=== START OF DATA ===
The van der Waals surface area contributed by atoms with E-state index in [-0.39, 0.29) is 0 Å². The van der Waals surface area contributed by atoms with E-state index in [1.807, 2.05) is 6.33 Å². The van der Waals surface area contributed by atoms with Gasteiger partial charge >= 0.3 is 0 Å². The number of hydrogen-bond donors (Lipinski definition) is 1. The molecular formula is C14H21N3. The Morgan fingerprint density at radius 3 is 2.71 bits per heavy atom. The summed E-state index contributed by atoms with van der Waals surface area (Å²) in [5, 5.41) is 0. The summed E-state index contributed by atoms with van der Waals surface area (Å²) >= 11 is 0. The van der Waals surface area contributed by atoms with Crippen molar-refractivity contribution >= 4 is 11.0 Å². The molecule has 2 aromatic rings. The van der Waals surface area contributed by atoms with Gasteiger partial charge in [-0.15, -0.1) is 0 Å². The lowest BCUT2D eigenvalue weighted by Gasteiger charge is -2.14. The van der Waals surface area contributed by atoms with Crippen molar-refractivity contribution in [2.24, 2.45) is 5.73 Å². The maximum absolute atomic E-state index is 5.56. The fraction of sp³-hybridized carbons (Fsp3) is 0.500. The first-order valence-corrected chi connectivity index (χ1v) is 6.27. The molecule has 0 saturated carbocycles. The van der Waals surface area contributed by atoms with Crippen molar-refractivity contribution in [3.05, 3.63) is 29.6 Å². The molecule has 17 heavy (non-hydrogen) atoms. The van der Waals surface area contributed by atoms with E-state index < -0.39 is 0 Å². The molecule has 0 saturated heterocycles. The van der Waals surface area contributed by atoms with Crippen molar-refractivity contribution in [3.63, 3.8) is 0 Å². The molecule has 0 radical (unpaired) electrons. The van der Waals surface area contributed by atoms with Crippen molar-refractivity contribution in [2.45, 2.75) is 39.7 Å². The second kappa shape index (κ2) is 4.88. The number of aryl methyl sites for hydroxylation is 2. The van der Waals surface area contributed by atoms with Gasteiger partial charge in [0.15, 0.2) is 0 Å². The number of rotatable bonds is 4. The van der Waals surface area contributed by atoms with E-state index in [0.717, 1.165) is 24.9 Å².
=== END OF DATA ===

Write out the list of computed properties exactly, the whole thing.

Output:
The van der Waals surface area contributed by atoms with E-state index in [-0.39, 0.29) is 0 Å². The van der Waals surface area contributed by atoms with E-state index in [1.807, 2.05) is 6.33 Å². The van der Waals surface area contributed by atoms with Gasteiger partial charge >= 0.3 is 0 Å². The number of hydrogen-bond donors (Lipinski definition) is 1. The molecular formula is C14H21N3. The Morgan fingerprint density at radius 3 is 2.71 bits per heavy atom. The summed E-state index contributed by atoms with van der Waals surface area (Å²) in [5, 5.41) is 0. The summed E-state index contributed by atoms with van der Waals surface area (Å²) >= 11 is 0. The van der Waals surface area contributed by atoms with Crippen molar-refractivity contribution >= 4 is 11.0 Å². The molecule has 2 aromatic rings. The van der Waals surface area contributed by atoms with Gasteiger partial charge in [-0.15, -0.1) is 0 Å². The lowest BCUT2D eigenvalue weighted by Gasteiger charge is -2.14. The van der Waals surface area contributed by atoms with Crippen molar-refractivity contribution in [2.24, 2.45) is 5.73 Å². The maximum absolute atomic E-state index is 5.56. The fraction of sp³-hybridized carbons (Fsp3) is 0.500. The first-order valence-corrected chi connectivity index (χ1v) is 6.27. The molecule has 0 saturated carbocycles. The van der Waals surface area contributed by atoms with Crippen molar-refractivity contribution in [3.05, 3.63) is 29.6 Å². The molecule has 17 heavy (non-hydrogen) atoms. The van der Waals surface area contributed by atoms with E-state index < -0.39 is 0 Å². The molecule has 0 saturated heterocycles. The van der Waals surface area contributed by atoms with Crippen molar-refractivity contribution in [3.63, 3.8) is 0 Å². The molecule has 0 radical (unpaired) electrons. The van der Waals surface area contributed by atoms with Crippen molar-refractivity contribution in [2.45, 2.75) is 39.7 Å². The second kappa shape index (κ2) is 4.88. The number of aryl methyl sites for hydroxylation is 2. The van der Waals surface area contributed by atoms with Gasteiger partial charge in [0.15, 0.2) is 0 Å². The number of rotatable bonds is 4. The van der Waals surface area contributed by atoms with E-state index in [0.717, 1.165) is 24.9 Å².